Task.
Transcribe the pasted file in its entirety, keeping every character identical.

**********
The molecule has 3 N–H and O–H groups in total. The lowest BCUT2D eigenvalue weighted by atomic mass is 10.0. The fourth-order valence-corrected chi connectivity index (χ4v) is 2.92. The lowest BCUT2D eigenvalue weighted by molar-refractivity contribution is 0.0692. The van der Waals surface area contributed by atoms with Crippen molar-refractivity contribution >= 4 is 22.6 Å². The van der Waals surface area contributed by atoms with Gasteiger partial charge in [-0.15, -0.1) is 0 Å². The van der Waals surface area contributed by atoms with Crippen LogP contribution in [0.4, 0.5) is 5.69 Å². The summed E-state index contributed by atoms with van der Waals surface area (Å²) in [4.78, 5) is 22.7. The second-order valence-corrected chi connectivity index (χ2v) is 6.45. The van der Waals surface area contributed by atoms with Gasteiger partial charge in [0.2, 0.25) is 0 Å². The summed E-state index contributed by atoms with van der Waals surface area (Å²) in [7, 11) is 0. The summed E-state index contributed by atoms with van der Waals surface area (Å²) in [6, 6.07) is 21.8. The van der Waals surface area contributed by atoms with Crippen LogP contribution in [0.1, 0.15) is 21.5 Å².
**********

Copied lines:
The molecule has 3 N–H and O–H groups in total. The lowest BCUT2D eigenvalue weighted by atomic mass is 10.0. The fourth-order valence-corrected chi connectivity index (χ4v) is 2.92. The lowest BCUT2D eigenvalue weighted by molar-refractivity contribution is 0.0692. The van der Waals surface area contributed by atoms with Crippen molar-refractivity contribution >= 4 is 22.6 Å². The van der Waals surface area contributed by atoms with Gasteiger partial charge in [-0.15, -0.1) is 0 Å². The van der Waals surface area contributed by atoms with Crippen LogP contribution in [0.4, 0.5) is 5.69 Å². The summed E-state index contributed by atoms with van der Waals surface area (Å²) in [4.78, 5) is 22.7. The second-order valence-corrected chi connectivity index (χ2v) is 6.45. The van der Waals surface area contributed by atoms with Gasteiger partial charge in [0.2, 0.25) is 0 Å². The summed E-state index contributed by atoms with van der Waals surface area (Å²) in [7, 11) is 0. The summed E-state index contributed by atoms with van der Waals surface area (Å²) in [6, 6.07) is 21.8. The van der Waals surface area contributed by atoms with Crippen LogP contribution in [0.1, 0.15) is 21.5 Å².